You are starting your work as Aalto University’s first ever Data Advisor at Research Services’ Open Science and ACRIS team at the beginning of June 2019. Welcome!
What is your background?
My background is computational chemistry, which means that I apply theoretical approaches to solve the research problems instead of carrying out real experiments. In practice, I do my work in my office by using a laptop. Within my academic career, I have worked in four universities and two countries. I got B. Sc. degree in Russia, and M. Sc. and Ph. D. degrees in Finland (University of Eastern Finland (Joensuu)). My next steps were postdoctoral researcher positions in University of Jyväskylä and Aalto University. Overall, I have spent about 10 years working in the area of computational chemistry. I also worked partly with statistics in some of my research projects.
What is your relationship to research data and data management?
Every day I obtain a massive amount of the research data and every day I have to think what, how, and why I have to keep out of my data. Therefore, questions of proper research data management have always been of high importance for me. However, I have not always addressed questions of research data management.
About one year ago, I became a data agent at the School of Chemical Engineering. The idea of having data agents at different schools of the Aalto University is to provide help with organization, description, storage, preservation, and sharing of the data collected in a research project. It is important that a data agent has a school-associated background to understand the needs of a particular unit. I have to say that within that time I got a vast experience in proper research data management, and now I know the current problems in the field also from the researchers’ point of view. That was the primary motivation for me to join Research Services of Aalto University as a Data Advisor.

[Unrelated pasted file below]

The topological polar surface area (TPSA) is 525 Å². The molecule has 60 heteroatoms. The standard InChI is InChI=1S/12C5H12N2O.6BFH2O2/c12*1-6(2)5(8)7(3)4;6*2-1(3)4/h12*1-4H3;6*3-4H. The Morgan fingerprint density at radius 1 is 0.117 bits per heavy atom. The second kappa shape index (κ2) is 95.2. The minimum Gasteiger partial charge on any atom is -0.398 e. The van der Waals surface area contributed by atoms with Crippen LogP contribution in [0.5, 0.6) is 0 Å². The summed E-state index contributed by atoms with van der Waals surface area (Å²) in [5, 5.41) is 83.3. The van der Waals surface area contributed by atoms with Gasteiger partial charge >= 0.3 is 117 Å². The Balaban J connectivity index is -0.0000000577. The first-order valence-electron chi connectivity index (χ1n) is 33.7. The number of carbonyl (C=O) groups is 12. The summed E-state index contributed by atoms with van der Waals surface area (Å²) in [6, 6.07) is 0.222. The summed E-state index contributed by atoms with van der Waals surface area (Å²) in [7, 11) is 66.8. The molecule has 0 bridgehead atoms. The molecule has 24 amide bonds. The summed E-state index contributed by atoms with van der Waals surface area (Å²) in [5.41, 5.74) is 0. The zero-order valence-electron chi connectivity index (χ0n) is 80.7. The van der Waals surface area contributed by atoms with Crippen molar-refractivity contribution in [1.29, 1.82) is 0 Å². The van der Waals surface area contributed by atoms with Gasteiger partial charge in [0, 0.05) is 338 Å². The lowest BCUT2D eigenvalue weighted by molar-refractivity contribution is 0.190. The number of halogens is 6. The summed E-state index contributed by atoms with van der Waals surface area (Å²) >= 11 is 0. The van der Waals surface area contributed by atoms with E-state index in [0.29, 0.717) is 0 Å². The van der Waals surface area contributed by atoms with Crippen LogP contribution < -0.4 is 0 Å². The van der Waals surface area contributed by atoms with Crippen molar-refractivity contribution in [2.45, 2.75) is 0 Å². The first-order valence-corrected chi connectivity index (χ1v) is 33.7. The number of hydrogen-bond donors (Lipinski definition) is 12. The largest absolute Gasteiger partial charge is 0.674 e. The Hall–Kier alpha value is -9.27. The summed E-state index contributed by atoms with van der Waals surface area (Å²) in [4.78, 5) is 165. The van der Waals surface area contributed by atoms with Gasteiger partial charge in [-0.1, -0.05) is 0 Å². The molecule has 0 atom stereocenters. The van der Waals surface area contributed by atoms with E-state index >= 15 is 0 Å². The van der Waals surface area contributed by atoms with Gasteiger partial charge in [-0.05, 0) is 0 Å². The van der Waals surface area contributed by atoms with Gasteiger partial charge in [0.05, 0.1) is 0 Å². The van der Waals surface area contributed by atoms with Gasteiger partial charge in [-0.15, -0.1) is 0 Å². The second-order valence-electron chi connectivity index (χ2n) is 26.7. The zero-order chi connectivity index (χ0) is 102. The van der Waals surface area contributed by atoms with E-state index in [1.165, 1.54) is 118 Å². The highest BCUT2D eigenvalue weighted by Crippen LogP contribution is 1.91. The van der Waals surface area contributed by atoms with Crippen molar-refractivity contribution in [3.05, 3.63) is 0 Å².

What do you see as the main challenges in your work as a Data Advisor?
The first challenge will be delivering reasonable explanations on the importance of proper research data management. Together with Research Services and data agents, I aim to influence toward a cultural change in day-to-day practices of the research community by making the data management a part of the daily workflow.
The second challenge is linked to FAIR (Findable, Accessible, Interoperable, Reusable) principles that are still fairly unknown to Aalto researchers. FAIR principles assume sharing and openness of the research data, and I personally see it as the main challenge for the research community.
The third challenge is to build a support network that understands researchers and their needs, and offers the right services. To achieve it, we plan to start collecting information and feedback from researchers on their research data practices and the benefits on the sharing and opening of the results.
What do you see as the main duties in your work as a Data Advisor?
Overall, as a Data Advisor, I will help with all questions related to Research Data Management and fulfilling the open science requirements (organization and storage of the research data, choosing suitable services for secure data storage or repository, good data management practices, and data sharing). I will provide training materials, training events, and personal discussions for the research community in collaboration with the teams of the Research Services and data agents.
Research Data Management, FAIR, and Open Data increase the impact of research. However, this area is still under development, and we need measures to improve the situation.
I really hope that you, the research community of the Aalto University, will share the same ideas as I do as a Data Advisor, and we will achieve a FAIR and open Aalto together!